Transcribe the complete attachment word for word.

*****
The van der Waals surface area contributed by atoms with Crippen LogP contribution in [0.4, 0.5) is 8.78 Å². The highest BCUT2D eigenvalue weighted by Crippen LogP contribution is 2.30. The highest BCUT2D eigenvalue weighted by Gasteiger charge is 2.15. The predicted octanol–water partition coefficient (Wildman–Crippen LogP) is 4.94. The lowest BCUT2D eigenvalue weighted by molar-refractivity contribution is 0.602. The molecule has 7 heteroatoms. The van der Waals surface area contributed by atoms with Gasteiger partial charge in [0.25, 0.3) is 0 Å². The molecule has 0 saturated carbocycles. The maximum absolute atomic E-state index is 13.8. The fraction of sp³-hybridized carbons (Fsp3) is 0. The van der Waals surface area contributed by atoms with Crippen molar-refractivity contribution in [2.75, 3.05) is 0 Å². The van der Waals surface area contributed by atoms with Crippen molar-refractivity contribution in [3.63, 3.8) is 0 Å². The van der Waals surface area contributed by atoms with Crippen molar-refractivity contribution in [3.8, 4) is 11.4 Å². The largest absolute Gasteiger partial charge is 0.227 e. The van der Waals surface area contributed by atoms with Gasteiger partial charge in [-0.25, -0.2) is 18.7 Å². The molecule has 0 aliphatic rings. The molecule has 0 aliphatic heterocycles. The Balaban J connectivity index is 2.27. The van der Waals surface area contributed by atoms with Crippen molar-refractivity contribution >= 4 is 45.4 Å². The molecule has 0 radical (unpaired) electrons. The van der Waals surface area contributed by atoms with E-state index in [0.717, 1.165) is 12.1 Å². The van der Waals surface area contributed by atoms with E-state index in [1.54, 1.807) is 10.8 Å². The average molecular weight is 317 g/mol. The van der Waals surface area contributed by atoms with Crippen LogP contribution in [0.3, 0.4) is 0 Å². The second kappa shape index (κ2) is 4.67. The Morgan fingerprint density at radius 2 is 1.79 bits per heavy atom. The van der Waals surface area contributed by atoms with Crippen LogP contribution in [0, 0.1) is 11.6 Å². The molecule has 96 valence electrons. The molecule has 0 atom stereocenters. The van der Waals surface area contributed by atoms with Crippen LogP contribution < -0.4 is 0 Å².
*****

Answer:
The van der Waals surface area contributed by atoms with Crippen LogP contribution in [0.4, 0.5) is 8.78 Å². The highest BCUT2D eigenvalue weighted by Crippen LogP contribution is 2.30. The highest BCUT2D eigenvalue weighted by Gasteiger charge is 2.15. The predicted octanol–water partition coefficient (Wildman–Crippen LogP) is 4.94. The lowest BCUT2D eigenvalue weighted by molar-refractivity contribution is 0.602. The molecule has 7 heteroatoms. The van der Waals surface area contributed by atoms with Gasteiger partial charge in [0.25, 0.3) is 0 Å². The molecule has 0 saturated carbocycles. The maximum absolute atomic E-state index is 13.8. The fraction of sp³-hybridized carbons (Fsp3) is 0. The van der Waals surface area contributed by atoms with Crippen molar-refractivity contribution in [2.75, 3.05) is 0 Å². The van der Waals surface area contributed by atoms with Crippen molar-refractivity contribution in [3.63, 3.8) is 0 Å². The van der Waals surface area contributed by atoms with Crippen molar-refractivity contribution in [3.8, 4) is 11.4 Å². The largest absolute Gasteiger partial charge is 0.227 e. The van der Waals surface area contributed by atoms with Gasteiger partial charge in [-0.25, -0.2) is 18.7 Å². The molecule has 0 aliphatic rings. The molecule has 0 aliphatic heterocycles. The Balaban J connectivity index is 2.27. The van der Waals surface area contributed by atoms with Crippen molar-refractivity contribution >= 4 is 45.4 Å². The molecule has 0 radical (unpaired) electrons. The van der Waals surface area contributed by atoms with E-state index in [0.717, 1.165) is 12.1 Å². The van der Waals surface area contributed by atoms with E-state index in [1.54, 1.807) is 10.8 Å². The average molecular weight is 317 g/mol. The van der Waals surface area contributed by atoms with Crippen LogP contribution in [0.3, 0.4) is 0 Å². The second kappa shape index (κ2) is 4.67. The Morgan fingerprint density at radius 2 is 1.79 bits per heavy atom. The van der Waals surface area contributed by atoms with Crippen LogP contribution in [0, 0.1) is 11.6 Å². The molecule has 96 valence electrons. The molecule has 0 atom stereocenters. The van der Waals surface area contributed by atoms with Crippen LogP contribution < -0.4 is 0 Å².